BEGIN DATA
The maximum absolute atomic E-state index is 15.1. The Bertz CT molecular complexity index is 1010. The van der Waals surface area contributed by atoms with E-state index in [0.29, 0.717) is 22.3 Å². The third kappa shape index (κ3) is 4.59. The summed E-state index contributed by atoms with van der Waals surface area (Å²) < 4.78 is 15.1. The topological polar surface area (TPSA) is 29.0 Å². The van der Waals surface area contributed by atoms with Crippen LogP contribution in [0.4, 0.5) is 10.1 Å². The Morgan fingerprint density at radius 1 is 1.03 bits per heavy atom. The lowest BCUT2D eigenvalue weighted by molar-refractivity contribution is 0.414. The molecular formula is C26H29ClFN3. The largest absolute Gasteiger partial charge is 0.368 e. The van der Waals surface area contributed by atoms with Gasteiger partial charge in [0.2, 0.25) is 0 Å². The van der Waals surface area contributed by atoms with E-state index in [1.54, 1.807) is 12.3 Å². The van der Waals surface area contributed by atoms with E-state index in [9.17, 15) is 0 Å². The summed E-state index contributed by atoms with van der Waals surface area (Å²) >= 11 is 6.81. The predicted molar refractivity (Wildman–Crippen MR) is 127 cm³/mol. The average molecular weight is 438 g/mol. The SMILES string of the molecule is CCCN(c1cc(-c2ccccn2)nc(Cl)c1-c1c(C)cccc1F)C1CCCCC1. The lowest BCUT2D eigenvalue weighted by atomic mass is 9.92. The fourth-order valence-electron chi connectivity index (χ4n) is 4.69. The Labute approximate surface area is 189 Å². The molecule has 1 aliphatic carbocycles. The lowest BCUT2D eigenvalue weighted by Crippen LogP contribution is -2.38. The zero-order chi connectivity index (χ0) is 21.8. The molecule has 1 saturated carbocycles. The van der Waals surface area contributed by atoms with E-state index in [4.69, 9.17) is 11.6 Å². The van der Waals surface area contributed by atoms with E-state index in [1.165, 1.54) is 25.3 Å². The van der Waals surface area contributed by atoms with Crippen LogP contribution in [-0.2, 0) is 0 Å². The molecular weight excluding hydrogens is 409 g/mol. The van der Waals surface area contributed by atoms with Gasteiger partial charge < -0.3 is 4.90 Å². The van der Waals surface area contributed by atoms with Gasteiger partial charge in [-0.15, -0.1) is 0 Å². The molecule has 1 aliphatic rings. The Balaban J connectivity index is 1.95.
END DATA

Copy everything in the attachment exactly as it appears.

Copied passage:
The maximum absolute atomic E-state index is 15.1. The Bertz CT molecular complexity index is 1010. The van der Waals surface area contributed by atoms with E-state index in [0.29, 0.717) is 22.3 Å². The third kappa shape index (κ3) is 4.59. The summed E-state index contributed by atoms with van der Waals surface area (Å²) < 4.78 is 15.1. The topological polar surface area (TPSA) is 29.0 Å². The van der Waals surface area contributed by atoms with Crippen LogP contribution in [0.4, 0.5) is 10.1 Å². The Morgan fingerprint density at radius 1 is 1.03 bits per heavy atom. The lowest BCUT2D eigenvalue weighted by molar-refractivity contribution is 0.414. The molecular formula is C26H29ClFN3. The largest absolute Gasteiger partial charge is 0.368 e. The van der Waals surface area contributed by atoms with Gasteiger partial charge in [0.2, 0.25) is 0 Å². The van der Waals surface area contributed by atoms with E-state index in [1.54, 1.807) is 12.3 Å². The van der Waals surface area contributed by atoms with E-state index in [9.17, 15) is 0 Å². The summed E-state index contributed by atoms with van der Waals surface area (Å²) >= 11 is 6.81. The predicted molar refractivity (Wildman–Crippen MR) is 127 cm³/mol. The average molecular weight is 438 g/mol. The SMILES string of the molecule is CCCN(c1cc(-c2ccccn2)nc(Cl)c1-c1c(C)cccc1F)C1CCCCC1. The lowest BCUT2D eigenvalue weighted by atomic mass is 9.92. The fourth-order valence-electron chi connectivity index (χ4n) is 4.69. The Labute approximate surface area is 189 Å². The molecule has 1 aliphatic carbocycles. The lowest BCUT2D eigenvalue weighted by Crippen LogP contribution is -2.38. The zero-order chi connectivity index (χ0) is 21.8. The molecule has 1 saturated carbocycles. The van der Waals surface area contributed by atoms with E-state index in [4.69, 9.17) is 11.6 Å². The van der Waals surface area contributed by atoms with E-state index in [1.165, 1.54) is 25.3 Å². The van der Waals surface area contributed by atoms with Crippen LogP contribution in [-0.2, 0) is 0 Å². The molecular weight excluding hydrogens is 409 g/mol. The van der Waals surface area contributed by atoms with Gasteiger partial charge < -0.3 is 4.90 Å². The van der Waals surface area contributed by atoms with Gasteiger partial charge in [-0.15, -0.1) is 0 Å². The molecule has 1 aliphatic rings. The Balaban J connectivity index is 1.95.